G.R. No. 156162. June 22, 2015 (Case Brief / Digest)

**Title:** CCC Insurance Corporation v. Kawasaki Steel Corporation and Others: A Case on Surety and Performance Bonds

The case originated from a Consortium Agreement executed on August 16, 1988, between Kawasaki Steel Corporation (Kawasaki) and F.F. Mañacop Construction Co., Inc. (FFMCCI) to undertake the construction of the Pangasinan Fishing Port Network Project for the Philippine Government. Under this agreement, Kawasaki and FFMCCI were to fulfill specific portions of the work, with FFMCCI securing Surety and Performance Bonds from CCC Insurance Corporation (CCCIC) in favor of Kawasaki as guarantees for advance payments and performance, respectively. However, FFMCCI ceased its work on the project due to financial difficulties, leading to a subsequent agreement where Kawasaki agreed to take over FFMCCI’s remaining work. Kawasaki then demanded CCCIC to pay the amounts covered by the bonds after FFMCCI’s cessation of work, which CCCIC refused, leading to Kawasaki filing a complaint with the Regional Trial Court (RTC). The RTC dismissed Kawasaki’s claim, a decision reversed by the Court of Appeals, holding CCCIC liable under the bonds. CCCIC’s subsequent petition to the Supreme Court questioned the legal grounds of its liability and the applicability of Article 2079 of the Civil Code concerning the extension of project completion deadlines without its consent.

1. Whether CCCIC’s liability under the Surety and Performance Bonds only arises upon the Philippine Government’s claim on a separate Letter of Credit.
2. Whether Article 2079 of the Civil Code, regarding extensions granted to the debtor without the consent of the guarantor, applies and extinguishes CCCIC’s liability.
3. Whether the agreements between Kawasaki and FFMCCI, particularly the one allowing Kawasaki to take over FFMCCI’s portion of the work, novated the original agreement and consequently extinguished CCCIC’s obligations under the bonds.
4. The applicability of awarding attorney’s fees and the imposition of legal interest rates.

**Court’s Decision:**
The Supreme Court partially granted the petition, affirming the appellate court’s decision with modifications. The Court clarified that CCCIC’s obligations under the Surety and Performance Bonds were independent of the separate Letter of Credit for the project and were directly triggered by FFMCCI’s failure to perform its obligations. The Court also found that Article 2079 does not apply as the extensions related to the project’s completion time do not affect the separate contractual relationships established by the bonds. Moreover, the Court held no novation of the Consortium Agreement occurred that would release CCCIC from its bond obligations. However, it dismissed CCCIC’s third-party complaint against FFMCCI and Mañacop due to lack of cause of action, deleted the award of attorney’s fees to Kawasaki, and updated the legal interest rates in line with recent jurisprudence.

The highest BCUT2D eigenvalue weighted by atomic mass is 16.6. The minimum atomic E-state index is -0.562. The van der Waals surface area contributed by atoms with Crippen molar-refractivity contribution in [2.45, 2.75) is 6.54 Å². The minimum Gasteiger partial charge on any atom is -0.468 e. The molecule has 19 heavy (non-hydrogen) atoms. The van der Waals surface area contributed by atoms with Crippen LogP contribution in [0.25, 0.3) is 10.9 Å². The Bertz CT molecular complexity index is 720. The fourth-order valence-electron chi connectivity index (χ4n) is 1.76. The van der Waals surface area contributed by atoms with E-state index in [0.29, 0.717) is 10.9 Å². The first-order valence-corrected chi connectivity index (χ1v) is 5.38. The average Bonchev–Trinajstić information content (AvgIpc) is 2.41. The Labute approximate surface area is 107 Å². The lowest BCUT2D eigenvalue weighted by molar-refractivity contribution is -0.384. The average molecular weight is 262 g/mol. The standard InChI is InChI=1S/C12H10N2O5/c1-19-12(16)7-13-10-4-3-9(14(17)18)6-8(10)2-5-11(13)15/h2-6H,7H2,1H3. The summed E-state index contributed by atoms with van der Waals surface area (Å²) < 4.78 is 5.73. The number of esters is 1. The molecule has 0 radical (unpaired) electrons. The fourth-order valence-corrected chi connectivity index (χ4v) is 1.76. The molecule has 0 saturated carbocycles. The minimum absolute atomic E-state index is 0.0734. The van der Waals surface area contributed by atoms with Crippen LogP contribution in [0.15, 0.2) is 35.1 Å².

The case reiterates principles regarding suretyship, specifically that a surety’s obligations are determined solely by the terms of the suretyship contract in relation to the principal contract without requiring any separate claim against other securities established for the project. It also underscored that modifications in the principal contract do not per se extinguish a surety’s obligations unless these specifically make the surety’s obligations more onerous.

**Class Notes:**
– The liability of a surety is direct, primary, and absolute, dependent solely on the terms of the suretyship contract.
– Article 2079 of the Civil Code does not apply where the extension granted does not relate to the debtor-surety-creditor tripartite relationship under the bond.
– The principle of novation requires an express or implied declaration that the obligation is extinguished by the new one, which must be incompatible on every point with the old obligation.
– The right of subrogation and indemnification for a surety against the principal debtor arises only after the surety has fulfilled the obligation to the creditor.

**Historical Background:**
This case provides insight into the complexities involved in multi-party obligations concerning construction projects involving public and private entities. It underscores the specific legal frameworks governing suretyship and performance bonds in the context of contractual partnerships for government projects, revealing the judicial balance between strict contractual adherence and equitable considerations within Philippine jurisprudence.


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